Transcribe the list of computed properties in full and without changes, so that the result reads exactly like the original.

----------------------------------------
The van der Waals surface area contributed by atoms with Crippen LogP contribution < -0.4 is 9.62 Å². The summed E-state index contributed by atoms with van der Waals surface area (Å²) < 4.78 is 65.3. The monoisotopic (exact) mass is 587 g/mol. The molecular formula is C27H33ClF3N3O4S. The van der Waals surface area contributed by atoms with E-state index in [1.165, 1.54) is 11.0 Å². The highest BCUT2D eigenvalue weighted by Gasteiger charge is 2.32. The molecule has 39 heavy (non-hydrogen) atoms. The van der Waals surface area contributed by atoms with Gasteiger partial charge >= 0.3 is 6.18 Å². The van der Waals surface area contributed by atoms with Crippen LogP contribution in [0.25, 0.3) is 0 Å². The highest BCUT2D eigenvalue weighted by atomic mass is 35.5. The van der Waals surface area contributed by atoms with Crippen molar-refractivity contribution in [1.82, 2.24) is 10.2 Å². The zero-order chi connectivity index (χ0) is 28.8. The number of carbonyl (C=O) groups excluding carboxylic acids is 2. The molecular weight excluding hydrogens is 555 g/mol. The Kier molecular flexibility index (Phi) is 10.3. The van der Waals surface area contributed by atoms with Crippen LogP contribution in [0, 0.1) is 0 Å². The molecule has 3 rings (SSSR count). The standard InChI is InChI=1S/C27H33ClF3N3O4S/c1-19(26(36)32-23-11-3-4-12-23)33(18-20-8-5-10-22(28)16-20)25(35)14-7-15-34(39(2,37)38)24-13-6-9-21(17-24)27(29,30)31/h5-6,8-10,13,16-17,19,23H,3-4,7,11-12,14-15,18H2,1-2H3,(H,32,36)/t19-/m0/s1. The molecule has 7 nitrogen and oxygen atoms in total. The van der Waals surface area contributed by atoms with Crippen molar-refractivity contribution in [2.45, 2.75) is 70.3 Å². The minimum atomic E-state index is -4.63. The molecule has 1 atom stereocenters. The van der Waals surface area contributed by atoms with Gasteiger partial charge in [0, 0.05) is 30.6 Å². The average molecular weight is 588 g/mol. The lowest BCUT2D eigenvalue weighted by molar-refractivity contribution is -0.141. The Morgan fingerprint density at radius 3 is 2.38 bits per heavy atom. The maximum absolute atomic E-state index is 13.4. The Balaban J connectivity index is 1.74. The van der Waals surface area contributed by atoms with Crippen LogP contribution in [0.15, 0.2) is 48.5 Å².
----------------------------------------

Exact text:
The van der Waals surface area contributed by atoms with Crippen LogP contribution < -0.4 is 9.62 Å². The summed E-state index contributed by atoms with van der Waals surface area (Å²) < 4.78 is 65.3. The monoisotopic (exact) mass is 587 g/mol. The molecular formula is C27H33ClF3N3O4S. The van der Waals surface area contributed by atoms with E-state index in [1.165, 1.54) is 11.0 Å². The highest BCUT2D eigenvalue weighted by Gasteiger charge is 2.32. The molecule has 39 heavy (non-hydrogen) atoms. The van der Waals surface area contributed by atoms with Gasteiger partial charge >= 0.3 is 6.18 Å². The van der Waals surface area contributed by atoms with Crippen LogP contribution in [0.25, 0.3) is 0 Å². The highest BCUT2D eigenvalue weighted by atomic mass is 35.5. The van der Waals surface area contributed by atoms with Crippen molar-refractivity contribution in [1.82, 2.24) is 10.2 Å². The zero-order chi connectivity index (χ0) is 28.8. The number of carbonyl (C=O) groups excluding carboxylic acids is 2. The molecular weight excluding hydrogens is 555 g/mol. The Kier molecular flexibility index (Phi) is 10.3. The van der Waals surface area contributed by atoms with Crippen LogP contribution in [0, 0.1) is 0 Å². The molecule has 3 rings (SSSR count). The standard InChI is InChI=1S/C27H33ClF3N3O4S/c1-19(26(36)32-23-11-3-4-12-23)33(18-20-8-5-10-22(28)16-20)25(35)14-7-15-34(39(2,37)38)24-13-6-9-21(17-24)27(29,30)31/h5-6,8-10,13,16-17,19,23H,3-4,7,11-12,14-15,18H2,1-2H3,(H,32,36)/t19-/m0/s1. The molecule has 7 nitrogen and oxygen atoms in total. The van der Waals surface area contributed by atoms with Crippen molar-refractivity contribution in [2.45, 2.75) is 70.3 Å². The minimum atomic E-state index is -4.63. The molecule has 1 atom stereocenters. The van der Waals surface area contributed by atoms with Gasteiger partial charge in [0, 0.05) is 30.6 Å². The average molecular weight is 588 g/mol. The lowest BCUT2D eigenvalue weighted by molar-refractivity contribution is -0.141. The Morgan fingerprint density at radius 3 is 2.38 bits per heavy atom. The maximum absolute atomic E-state index is 13.4. The Balaban J connectivity index is 1.74. The van der Waals surface area contributed by atoms with Crippen LogP contribution in [0.15, 0.2) is 48.5 Å².